NASA and Spinoff Technologies

When many people think about NASA, the first things that come to mind are most likely extraterrestrial missions, zero-gravity environments, and satellite images of our solar system’s planets.  Not as immediately apparent are ear thermometers, edible toothpaste, and improved athletic shoes.  These innovations are, however, inextricably linked to NASA as well.

The agency is responsible for the creation of each of those technologies and thousands of other “spinoffs”, defined by NASA as “commercially available products, services, or processes that take NASA-related technology and bring it to a broader audience.”  Such spinoffs can be found in a variety of locations, including the hospital (i.e. improved artificial limbs), the highway (i.e. safety grooving of concrete), and the household (i.e. memory foam mattresses).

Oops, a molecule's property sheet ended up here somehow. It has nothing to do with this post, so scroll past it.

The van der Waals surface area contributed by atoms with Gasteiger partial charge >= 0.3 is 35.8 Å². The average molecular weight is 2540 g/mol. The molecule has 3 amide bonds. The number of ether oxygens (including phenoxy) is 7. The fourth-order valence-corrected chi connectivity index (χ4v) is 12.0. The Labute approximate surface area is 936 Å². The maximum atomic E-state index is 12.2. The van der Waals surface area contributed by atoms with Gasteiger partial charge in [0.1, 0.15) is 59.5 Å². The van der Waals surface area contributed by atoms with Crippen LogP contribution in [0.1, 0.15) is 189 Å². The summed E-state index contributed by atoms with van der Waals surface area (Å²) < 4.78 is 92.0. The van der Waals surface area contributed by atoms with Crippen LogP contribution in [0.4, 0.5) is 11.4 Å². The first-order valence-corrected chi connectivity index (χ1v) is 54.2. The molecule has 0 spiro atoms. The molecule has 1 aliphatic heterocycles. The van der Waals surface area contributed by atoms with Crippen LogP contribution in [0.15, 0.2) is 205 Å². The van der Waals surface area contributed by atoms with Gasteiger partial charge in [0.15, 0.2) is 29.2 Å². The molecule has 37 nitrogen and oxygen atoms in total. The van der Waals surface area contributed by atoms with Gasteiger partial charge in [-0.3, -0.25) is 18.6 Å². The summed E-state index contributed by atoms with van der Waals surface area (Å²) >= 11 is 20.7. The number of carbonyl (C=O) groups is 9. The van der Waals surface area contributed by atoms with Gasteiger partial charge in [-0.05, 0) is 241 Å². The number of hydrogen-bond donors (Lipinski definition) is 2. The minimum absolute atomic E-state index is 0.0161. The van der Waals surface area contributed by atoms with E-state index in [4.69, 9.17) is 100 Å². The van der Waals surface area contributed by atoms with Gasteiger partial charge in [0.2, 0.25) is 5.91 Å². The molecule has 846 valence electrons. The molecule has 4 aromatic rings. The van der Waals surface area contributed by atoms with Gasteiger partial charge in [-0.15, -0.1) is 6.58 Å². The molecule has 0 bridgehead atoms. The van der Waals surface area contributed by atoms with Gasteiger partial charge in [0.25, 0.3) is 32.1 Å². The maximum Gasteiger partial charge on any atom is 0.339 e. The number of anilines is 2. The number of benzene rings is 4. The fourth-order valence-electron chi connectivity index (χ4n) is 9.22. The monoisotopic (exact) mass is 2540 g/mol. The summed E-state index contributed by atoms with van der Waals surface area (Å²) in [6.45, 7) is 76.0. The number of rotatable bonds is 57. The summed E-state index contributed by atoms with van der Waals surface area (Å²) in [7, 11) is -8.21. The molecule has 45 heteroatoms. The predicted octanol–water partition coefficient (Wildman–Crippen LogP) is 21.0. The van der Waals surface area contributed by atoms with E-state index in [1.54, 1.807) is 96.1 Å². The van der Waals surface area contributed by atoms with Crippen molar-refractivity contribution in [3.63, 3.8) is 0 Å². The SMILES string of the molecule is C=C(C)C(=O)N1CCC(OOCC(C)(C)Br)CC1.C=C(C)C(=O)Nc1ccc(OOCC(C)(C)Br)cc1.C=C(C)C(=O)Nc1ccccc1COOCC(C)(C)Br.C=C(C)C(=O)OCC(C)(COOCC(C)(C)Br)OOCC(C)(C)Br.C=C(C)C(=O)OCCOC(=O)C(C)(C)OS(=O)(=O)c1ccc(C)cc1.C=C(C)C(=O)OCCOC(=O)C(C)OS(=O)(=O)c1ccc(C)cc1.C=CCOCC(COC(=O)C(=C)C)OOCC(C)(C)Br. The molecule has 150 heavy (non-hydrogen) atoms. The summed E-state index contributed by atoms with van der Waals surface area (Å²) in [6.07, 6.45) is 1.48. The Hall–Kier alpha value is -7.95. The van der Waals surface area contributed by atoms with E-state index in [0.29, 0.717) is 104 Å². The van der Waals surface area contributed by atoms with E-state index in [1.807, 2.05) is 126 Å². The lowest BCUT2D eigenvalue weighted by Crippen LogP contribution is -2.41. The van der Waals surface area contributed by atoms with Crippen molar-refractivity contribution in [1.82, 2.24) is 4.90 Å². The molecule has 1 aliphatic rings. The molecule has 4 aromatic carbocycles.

As NASA continues its work in research and development, the list of its spinoffs continues to grow.  The 2010 edition of the NASA publication entitled “Spinoff” lists recent NASA spinoff technologies, including inflatable antennas, the Hilbert-Huang Transform (a signal processing technology), and nanoceramic materials that are being integrated into hairstyling tools.  Spinoffs are important to the manufacturing sector as well, especially spinoffs pertaining to robot technology.

However, it should be noted that the relationship between some new consumer technologies and NASA investments are harder to quantify.  The line from one product to another is often indirect.

Roger Launius, space history curator at the Smithsonian’s National Air and Space Museum in Washington, D.C., described the impact that NASA’s need for smaller, lighter electronics has had in the decreased size of technologies, noting that “miniaturization was an attractive area that NASA pushed very hard to make sure it could have more capability per square inch and pound flown into space.”

Posted by: Erica Pincus

Sources:  Innovation News Daily, MSNBC, NASA, NASA“Spinoff”

Photo Credit:  Helmet View from Astronaut Mike Fossum courtesy of flickr user NASA Goddard Photo and Video

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